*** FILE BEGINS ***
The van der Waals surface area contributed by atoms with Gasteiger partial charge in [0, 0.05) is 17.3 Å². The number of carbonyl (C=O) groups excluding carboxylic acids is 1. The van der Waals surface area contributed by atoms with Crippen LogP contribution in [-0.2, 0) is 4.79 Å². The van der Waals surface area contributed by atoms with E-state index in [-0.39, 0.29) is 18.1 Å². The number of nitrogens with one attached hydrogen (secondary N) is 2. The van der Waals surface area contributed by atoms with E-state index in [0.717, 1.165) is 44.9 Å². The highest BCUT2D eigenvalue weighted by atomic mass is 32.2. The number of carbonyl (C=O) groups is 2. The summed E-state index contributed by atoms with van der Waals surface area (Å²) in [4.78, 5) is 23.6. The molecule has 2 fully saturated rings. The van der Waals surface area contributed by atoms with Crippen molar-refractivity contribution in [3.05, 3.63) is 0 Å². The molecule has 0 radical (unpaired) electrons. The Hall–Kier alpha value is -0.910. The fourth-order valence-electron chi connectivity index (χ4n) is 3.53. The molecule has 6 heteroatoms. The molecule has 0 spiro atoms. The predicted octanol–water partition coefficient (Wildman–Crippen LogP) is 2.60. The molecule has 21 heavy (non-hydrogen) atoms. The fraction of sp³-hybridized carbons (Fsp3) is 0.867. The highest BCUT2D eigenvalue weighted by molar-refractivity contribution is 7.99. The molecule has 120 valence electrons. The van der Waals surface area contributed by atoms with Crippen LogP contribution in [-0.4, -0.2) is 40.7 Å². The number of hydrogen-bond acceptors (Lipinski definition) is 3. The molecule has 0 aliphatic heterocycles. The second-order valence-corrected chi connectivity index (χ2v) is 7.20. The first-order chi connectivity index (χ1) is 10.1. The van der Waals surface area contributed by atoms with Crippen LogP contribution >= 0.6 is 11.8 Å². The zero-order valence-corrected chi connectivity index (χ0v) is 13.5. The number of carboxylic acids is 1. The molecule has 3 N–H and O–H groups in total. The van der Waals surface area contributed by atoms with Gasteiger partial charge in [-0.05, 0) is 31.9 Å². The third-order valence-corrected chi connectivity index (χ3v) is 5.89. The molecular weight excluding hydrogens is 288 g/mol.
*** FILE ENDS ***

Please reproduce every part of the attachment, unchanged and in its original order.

The van der Waals surface area contributed by atoms with Gasteiger partial charge in [0, 0.05) is 17.3 Å². The number of carbonyl (C=O) groups excluding carboxylic acids is 1. The van der Waals surface area contributed by atoms with Crippen LogP contribution in [-0.2, 0) is 4.79 Å². The van der Waals surface area contributed by atoms with E-state index in [-0.39, 0.29) is 18.1 Å². The number of nitrogens with one attached hydrogen (secondary N) is 2. The van der Waals surface area contributed by atoms with E-state index in [0.717, 1.165) is 44.9 Å². The highest BCUT2D eigenvalue weighted by atomic mass is 32.2. The number of carbonyl (C=O) groups is 2. The summed E-state index contributed by atoms with van der Waals surface area (Å²) in [4.78, 5) is 23.6. The molecule has 2 fully saturated rings. The van der Waals surface area contributed by atoms with Crippen molar-refractivity contribution in [3.05, 3.63) is 0 Å². The molecule has 0 radical (unpaired) electrons. The Hall–Kier alpha value is -0.910. The fourth-order valence-electron chi connectivity index (χ4n) is 3.53. The molecule has 6 heteroatoms. The molecule has 0 spiro atoms. The predicted octanol–water partition coefficient (Wildman–Crippen LogP) is 2.60. The molecule has 21 heavy (non-hydrogen) atoms. The fraction of sp³-hybridized carbons (Fsp3) is 0.867. The highest BCUT2D eigenvalue weighted by molar-refractivity contribution is 7.99. The molecule has 120 valence electrons. The van der Waals surface area contributed by atoms with Crippen LogP contribution in [-0.4, -0.2) is 40.7 Å². The number of hydrogen-bond acceptors (Lipinski definition) is 3. The molecule has 0 aliphatic heterocycles. The second-order valence-corrected chi connectivity index (χ2v) is 7.20. The first-order chi connectivity index (χ1) is 10.1. The van der Waals surface area contributed by atoms with Crippen LogP contribution >= 0.6 is 11.8 Å². The zero-order valence-corrected chi connectivity index (χ0v) is 13.5. The number of carboxylic acids is 1. The molecule has 3 N–H and O–H groups in total. The van der Waals surface area contributed by atoms with Gasteiger partial charge in [-0.05, 0) is 31.9 Å². The third-order valence-corrected chi connectivity index (χ3v) is 5.89. The molecular weight excluding hydrogens is 288 g/mol.